With some manufacturers getting out of the small-car game entirely, the 2021 Hyundai Elantra sets itself apart in a shrinking — but increasingly competitive — segment with flashy new interior and exterior styling, a brand-new hybrid variant and a sporty “N Line” model aimed at the enthusiast crowd.
While appealing to the enthusiast and green crowds may bolster the Elantra’s appeal with those niche audiences, Hyundai is aiming for the mass market with new features such as wireless Android Auto and Apple CarPlay, an updated suite of safety and automated driver assistance technology, and everyday comfort and efficiency.
With the new Elantra, Hyundai counts itself among the remaining manufacturers in the class that are working harder and investing more in an effort to attract customers left behind by brands that have simply chosen to throw in the towel.
What’s new for the 2021 Elantra?
The Hyundai Elantra is all new from the ground up for 2021.
What’s the Elantra’s interior and in-car technology like?
Hyundai went to great lengths to ensure that its compact sedan is both feature-rich and a good value. The driver’s portion of the cabin boasts a cockpit-like layout framed by a large grab-handle running most of the length of the center console and terminating about midway up the dashboard. The front seats are comfortable and reasonably supportive but, as with most economy cars, do not offer a great deal of adjustment.
The base-spec Elantra has an analog cluster and 8-inch touchscreen infotainment system. This system is compatible with wireless Android Auto and Apple CarPlay. Stepping up to the 10.25-inch widescreen unit unlocks features such as split-screen app functionality and navigation, however this larger screen is compatible with only the wired versions of the aforementioned smartphone integration suites. Hyundai plans to rectify this in future model years. The larger infotainment screen is accompanied by a digital gauge cluster of the same size.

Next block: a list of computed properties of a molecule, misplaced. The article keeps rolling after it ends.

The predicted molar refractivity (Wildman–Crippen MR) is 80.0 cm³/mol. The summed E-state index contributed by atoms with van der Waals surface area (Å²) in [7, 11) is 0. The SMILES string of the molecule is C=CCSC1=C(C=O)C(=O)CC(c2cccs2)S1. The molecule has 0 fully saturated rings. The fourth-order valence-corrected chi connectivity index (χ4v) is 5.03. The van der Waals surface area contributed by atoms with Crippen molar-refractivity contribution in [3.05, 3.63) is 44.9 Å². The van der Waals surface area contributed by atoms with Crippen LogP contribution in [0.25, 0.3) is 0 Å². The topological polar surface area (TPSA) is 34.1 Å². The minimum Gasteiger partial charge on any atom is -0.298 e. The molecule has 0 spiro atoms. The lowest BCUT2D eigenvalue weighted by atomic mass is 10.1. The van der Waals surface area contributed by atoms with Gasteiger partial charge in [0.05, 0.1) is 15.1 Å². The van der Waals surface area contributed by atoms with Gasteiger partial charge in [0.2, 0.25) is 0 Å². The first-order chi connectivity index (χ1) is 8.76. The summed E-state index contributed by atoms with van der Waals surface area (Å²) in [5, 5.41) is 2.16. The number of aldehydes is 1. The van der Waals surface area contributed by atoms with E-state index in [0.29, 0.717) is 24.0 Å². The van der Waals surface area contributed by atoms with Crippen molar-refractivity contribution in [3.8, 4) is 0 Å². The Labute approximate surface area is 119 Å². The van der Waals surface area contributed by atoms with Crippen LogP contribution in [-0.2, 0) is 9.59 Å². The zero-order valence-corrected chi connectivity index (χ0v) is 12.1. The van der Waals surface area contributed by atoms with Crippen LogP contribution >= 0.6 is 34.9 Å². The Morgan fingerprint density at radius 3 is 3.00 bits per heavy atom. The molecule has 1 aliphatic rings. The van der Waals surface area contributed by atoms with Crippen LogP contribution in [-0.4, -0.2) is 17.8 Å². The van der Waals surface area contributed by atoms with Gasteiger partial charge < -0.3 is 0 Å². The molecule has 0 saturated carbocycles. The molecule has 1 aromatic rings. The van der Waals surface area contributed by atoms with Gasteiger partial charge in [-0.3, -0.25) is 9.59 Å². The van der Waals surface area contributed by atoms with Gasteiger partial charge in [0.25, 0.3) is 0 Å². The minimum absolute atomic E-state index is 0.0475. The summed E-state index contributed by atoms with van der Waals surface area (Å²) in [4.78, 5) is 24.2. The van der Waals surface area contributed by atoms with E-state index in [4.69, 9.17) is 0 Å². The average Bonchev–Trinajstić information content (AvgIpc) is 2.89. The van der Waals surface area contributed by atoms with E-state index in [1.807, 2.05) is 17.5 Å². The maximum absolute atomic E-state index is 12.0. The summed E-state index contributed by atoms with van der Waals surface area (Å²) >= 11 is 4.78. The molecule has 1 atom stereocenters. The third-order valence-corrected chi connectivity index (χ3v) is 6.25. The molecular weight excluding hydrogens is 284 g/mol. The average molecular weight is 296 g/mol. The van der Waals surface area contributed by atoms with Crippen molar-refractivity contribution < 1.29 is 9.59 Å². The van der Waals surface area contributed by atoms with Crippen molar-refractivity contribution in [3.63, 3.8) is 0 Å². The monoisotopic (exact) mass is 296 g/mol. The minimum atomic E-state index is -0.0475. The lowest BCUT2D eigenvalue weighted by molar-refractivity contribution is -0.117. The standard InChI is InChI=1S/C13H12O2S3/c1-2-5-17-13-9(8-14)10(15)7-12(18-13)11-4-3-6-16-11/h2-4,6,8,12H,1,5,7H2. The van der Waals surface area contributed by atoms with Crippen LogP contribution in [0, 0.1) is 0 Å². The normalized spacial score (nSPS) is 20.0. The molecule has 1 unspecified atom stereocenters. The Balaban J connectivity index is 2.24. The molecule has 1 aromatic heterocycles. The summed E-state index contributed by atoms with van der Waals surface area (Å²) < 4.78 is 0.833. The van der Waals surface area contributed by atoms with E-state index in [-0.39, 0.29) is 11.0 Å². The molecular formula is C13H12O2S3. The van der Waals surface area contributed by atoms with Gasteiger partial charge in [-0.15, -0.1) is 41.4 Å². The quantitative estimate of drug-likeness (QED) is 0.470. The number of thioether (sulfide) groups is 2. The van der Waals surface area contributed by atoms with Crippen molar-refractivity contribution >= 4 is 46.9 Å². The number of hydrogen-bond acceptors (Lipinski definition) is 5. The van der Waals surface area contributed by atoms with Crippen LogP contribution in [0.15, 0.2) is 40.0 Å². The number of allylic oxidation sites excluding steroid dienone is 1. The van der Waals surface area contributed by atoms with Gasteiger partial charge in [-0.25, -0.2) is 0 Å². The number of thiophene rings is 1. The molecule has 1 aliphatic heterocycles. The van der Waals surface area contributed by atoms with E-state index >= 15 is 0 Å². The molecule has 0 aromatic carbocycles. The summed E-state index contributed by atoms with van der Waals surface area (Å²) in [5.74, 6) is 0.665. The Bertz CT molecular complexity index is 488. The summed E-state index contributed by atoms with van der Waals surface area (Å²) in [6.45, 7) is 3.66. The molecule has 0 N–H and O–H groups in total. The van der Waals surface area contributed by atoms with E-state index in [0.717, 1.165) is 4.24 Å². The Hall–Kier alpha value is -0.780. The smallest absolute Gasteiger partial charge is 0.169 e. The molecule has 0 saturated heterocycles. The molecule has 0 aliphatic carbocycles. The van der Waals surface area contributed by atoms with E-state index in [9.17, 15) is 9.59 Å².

The Elantra has a handful of noteworthy convenience features, including front cupholders that can be configured for two different depths and a ventilated wireless device charging cubby. The latter reduces device temperatures during the charging process, both speeding it up and improving the comfort of picking up the phone when it’s time to go. Frustratingly, it is available only with the larger touchscreen, which means it cannot be paired with wireless Android Auto or Apple CarPlay. If you want to use either function, you’ll have to plug in your phone, negating the only benefit of wireless charging.
Materials in the back are less impressive, and you’ll have to spring for the larger Sonata to get niceties like charging ports or climate controls for the rear bench.
How big is the Elantra?
Like many of its competitors, the Elantra has grown enough over the years that the EPA considers it a midsize sedan based on its interior volume metrics. It offers front head- and legroom on par with the likes of the Honda Civic and Mazda3.
Despite the coupe-like styling approach, the Elantra retains plenty of headroom in its spacious rear bench (also as roomy as Honda’s or Mazda’s). Hyundai claims 14.2 cubic feet of cargo space in the Elantra’s trunk, which is about average for the class, but these figures are often so nebulous that we’ll wait until we can test it out in the real world before drawing any conclusions. Hyundai at least notes that the Elantra Hybrid has the same trunk volume and split-folding rear seat as gas-only models.